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The steps that I took to build my Raspberry Pi 2 TV box via the OpenELEC Mediacenter image

After I got my new Raspberry Pi 3 to incubate my new WordPress website, I freed up my Raspberry Pi 2 for other things. Since my wife had been yearning for a TV box to watch her favourite videos on our TV, I decided to convert my Raspberry Pi 2 into a TV box.

This post documents the steps that I took to build my Raspberry Pi 2 TV Box with an OpenELEC Mediacenter image.

Getting the hardware that I need for my Raspberry Pi 2 TV Box

I used the following hardware to realise my Raspberry Pi 2 TV Box:

  1. A Raspberry Pi 2 motherboard
  2. A Raspberry Pi Model B+ Case Enclosure (Clear)
  3. A Samsung 16GB Class 6 Micro SDHC up to 24MB/s with Adapter
  4. A Asus USB-N10 Nano USB Adapter
  5. A GE 3' High Speed HD 3D 4k 1080p HDMI Cable

Getting a copy of the OpenELEC Mediacenter image

After I got the hardware ready on my desk, I proceeded to download a copy of the OpenELEC Mediacenter image for my Raspberry Pi 2. To do so, I visited the OpenELEC Mediacenter download page for Raspberry Pi 2 builds. From that page, I downloaded OpenELEC-RPi2.arm-6.0.3.img.gz onto my Windows 7 machine.

From OpenELEC-RPi2.arm-6.0.3.img.gz, I extracted out OpenELEC-RPi2.arm-6.0.3.img with 7-zip. I then used Win32 Disk Imager to write OpenELEC-RPi2.arm-6.0.3.img into the Samsung Micro SDHC card via the SD card drive on my laptop.

Booting into OpenELEC 6.0.3 on my Raspberry Pi 2

After the Win32 Disk Imager completed writing the OpenELEC 6.0.3 image onto my Samsung Micro SDHC card, I pushed the Samsung Micro SDHC card into the microSD card slot on my Raspberry Pi 2.

I then connected my Raspberry Pi 2 to my Panasonic VIERA TV via the HDMI cable, and the Asus USB-N10 Nano USB Adapter into one of the USB ports on my Raspberry Pi 2.

I first turned on my Panasonic TV and configured it to get the video input from the HDMI port that my Raspberry Pi 2 was connected to. After that, I turned on my Raspberry Pi 2.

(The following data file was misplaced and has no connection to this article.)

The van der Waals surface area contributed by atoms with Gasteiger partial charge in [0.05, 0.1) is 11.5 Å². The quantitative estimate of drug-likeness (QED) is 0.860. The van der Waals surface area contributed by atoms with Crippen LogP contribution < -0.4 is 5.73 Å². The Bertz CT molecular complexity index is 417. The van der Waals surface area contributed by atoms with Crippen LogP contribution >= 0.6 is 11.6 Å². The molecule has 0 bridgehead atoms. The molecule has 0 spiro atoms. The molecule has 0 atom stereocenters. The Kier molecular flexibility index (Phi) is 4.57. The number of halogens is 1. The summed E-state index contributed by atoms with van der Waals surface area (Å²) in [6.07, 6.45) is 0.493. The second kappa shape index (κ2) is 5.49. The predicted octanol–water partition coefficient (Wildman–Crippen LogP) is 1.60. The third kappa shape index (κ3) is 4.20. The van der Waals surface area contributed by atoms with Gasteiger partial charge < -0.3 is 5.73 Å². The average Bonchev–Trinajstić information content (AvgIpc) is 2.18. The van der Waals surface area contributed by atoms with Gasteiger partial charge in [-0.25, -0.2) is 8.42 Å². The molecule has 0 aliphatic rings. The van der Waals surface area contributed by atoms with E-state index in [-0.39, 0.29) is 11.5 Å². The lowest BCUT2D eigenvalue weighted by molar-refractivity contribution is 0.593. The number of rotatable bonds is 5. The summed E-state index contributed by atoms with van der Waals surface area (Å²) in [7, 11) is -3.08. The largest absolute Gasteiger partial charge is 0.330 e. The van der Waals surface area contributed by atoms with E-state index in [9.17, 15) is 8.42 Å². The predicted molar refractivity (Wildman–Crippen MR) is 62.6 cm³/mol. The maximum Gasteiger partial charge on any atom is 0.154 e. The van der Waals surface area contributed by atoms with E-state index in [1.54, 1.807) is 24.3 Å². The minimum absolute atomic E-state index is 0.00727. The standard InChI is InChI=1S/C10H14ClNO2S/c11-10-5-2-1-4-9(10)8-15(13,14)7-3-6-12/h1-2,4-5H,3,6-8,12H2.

Getting past the initial configurations

When the OpenELEC Mediacenter image started running for the first time, it performed a repartition to use all the available disk space on the microSD card.

It then rebooted itself and showed a configuration wizard where it asked my input for:

  1. A custom hostname
  2. My wireless network settings
  3. Whether to turn on SSH and Samba server, which I chose to do so

Updating OpenELEC image with the update file

After running the initial configurations, I would have a SSH server running on my Raspberry Pi 2 TV box to receive files from my MacBook.

Since there was an update file at the OpenELEC download page for Raspberry Pi 2 builds, I went ahead to update the OpenELEC image with that update file. I downloaded OpenELEC-RPi2.arm-6.0.3.tar onto my MacBook.

Earlier at the configuration screen on the wireless network settings, I was shown the IP address that my router had given my Raspberry Pi 2. I noted the IP address as 192.168.0.110

To perform the update, I would need to send OpenELEC-RPi2.arm-6.0.3.tar into my Raspberry Pi 2 /storage/.update directory. To do so, I entered the following command in my MacBook terminal:

scp /Download/OpenELEC-RPi2.arm-6.0.3.tar root@192.168.0.110:/storage/.update

When prompted for the password, I entered openelec.

Once the transfer had completed, I rebooted my Raspberry Pi 2 TV Box to get it to perform the update.

Calibrating the video display on my Panasonic VIERA TV

Somehow, my Panasonic VIREA TV was not able to show OpenELEC screen correctly; a large margin was being cropped out of the display area.

Thankfully, OpenELEC gives me the option to calibrate my display dimensions.

I navigated to SYSTEM -> Settings -> System -> Video output -> Video calibration...:

OpenELEC Video output screenshot with Video calibration highlighted